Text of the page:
Monday, April 15, 2013

Doing Bad Things to Characters (April Theme) by Bob Krech

I once heard prolific middle-grade author Bruce Coville speak during a school visit. I think he's a very talented writer and a very funny guy. He told the audience that when he writes a book he realizes that the book is in competition for a reader's attention with television, movies, youtube, phones, e-mail, texting and all sorts of other enticing ways to spend time.

Bruce Coville
In order to compete with all these choices, Coville says he might give a character, say a boy named Sam, a book and that Sam has to deliver this very important book safely to a mysterious old man on the other side of town. As soon as Sam leaves the house, a dog will chase Sam. It will begin to rain. A car will drive by splashing the book with water. Sam will take off his shirt to dry the book and the girl he likes will see him without his shirt in the rain. Her friends will laugh at him and the girl will join in. Then three bullies will be attracted by the attention and come over to see what all the fuss is about. They will see shirtless Sam and start throwing mud balls at him. One of them will take Sam's shirt and find the book. Then they will pass the book around holding it high over Sam's head. Then they will toss the book high in the air where it is suddenly snatched by a huge bird which flies toward the creek with it. Well, you get the picture. 

Coville says he tries to think of terrible obstacles that his hero must overcome in order to reach the goal. "What's the worst thing that could happen now?" he asks. He follows that up with "What could even be worse now?" The obstacles help make the book exciting and interesting and the hero must persevere (as a hero should) and overcome those obstacles in order to change in a positive way (as most heros do) and finally reach the goal. I think it's good advice and I've tried to follow it in many of the things I've written. I especially like to begin a book with an obstacle or "bad thing" right away in the first chapter. In the first chapter of Rebound, main character, Ray Wisniewski tries out for his high school basketball team with high hopes. During the tryout he is embarrassed by another player dribbling right through his legs, the coach ignores him, and at the end of the tryout he is cut. In the first chapter of Love Puppies and Corner Kicks, Andrea tries desperately to get her parents to change their minds about moving the family to Scotland for a year with no luck. Using the Coville method, in the second chapter once Andrea is in Scotland she finds out she has to live with her principal. What could be worse? Well, in Chapter 3 she throws up in his coat closet. In Chapter 4, well,  you get the picture.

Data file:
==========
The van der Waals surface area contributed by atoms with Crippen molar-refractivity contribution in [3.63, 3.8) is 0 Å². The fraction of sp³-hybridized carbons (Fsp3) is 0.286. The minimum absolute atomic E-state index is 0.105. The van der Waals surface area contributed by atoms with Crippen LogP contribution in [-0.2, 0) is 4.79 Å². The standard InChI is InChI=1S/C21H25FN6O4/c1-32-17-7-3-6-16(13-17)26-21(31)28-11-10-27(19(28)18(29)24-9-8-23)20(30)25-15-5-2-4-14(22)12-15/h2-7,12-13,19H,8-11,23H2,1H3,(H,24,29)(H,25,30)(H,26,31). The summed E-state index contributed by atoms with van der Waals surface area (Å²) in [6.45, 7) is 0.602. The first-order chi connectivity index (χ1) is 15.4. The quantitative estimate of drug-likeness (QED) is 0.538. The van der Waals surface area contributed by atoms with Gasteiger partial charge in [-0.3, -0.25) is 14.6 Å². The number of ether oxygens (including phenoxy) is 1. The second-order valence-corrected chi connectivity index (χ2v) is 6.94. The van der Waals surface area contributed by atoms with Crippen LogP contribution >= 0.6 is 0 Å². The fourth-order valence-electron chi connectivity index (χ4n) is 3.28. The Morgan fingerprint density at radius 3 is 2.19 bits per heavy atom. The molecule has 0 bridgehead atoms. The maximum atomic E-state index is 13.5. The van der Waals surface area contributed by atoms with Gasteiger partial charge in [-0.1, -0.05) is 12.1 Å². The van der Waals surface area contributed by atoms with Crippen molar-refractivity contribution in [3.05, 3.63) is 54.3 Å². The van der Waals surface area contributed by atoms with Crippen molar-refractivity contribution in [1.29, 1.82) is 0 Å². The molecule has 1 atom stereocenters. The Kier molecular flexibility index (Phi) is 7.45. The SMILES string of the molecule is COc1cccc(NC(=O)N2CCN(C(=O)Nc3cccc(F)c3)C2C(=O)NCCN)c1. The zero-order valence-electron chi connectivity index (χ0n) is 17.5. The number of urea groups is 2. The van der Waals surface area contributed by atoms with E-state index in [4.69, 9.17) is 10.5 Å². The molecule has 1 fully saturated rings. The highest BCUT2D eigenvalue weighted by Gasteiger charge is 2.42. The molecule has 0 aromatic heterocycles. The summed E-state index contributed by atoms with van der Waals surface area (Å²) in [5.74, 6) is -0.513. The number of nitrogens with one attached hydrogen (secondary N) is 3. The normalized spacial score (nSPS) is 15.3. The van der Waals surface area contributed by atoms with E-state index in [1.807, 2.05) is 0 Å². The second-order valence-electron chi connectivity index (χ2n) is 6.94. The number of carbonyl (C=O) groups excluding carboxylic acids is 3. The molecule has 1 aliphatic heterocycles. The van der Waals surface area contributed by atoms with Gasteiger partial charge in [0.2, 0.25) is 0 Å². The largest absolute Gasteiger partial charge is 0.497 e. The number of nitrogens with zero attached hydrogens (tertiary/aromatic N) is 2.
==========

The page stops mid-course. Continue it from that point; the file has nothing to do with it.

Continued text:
2 comments:

  1. Love this post. Now I have a new question to ask myself when I'm plotting, or revising -- what's the worst thing that can happen now?

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  2. I agree--a GREAT question to help propel the story!

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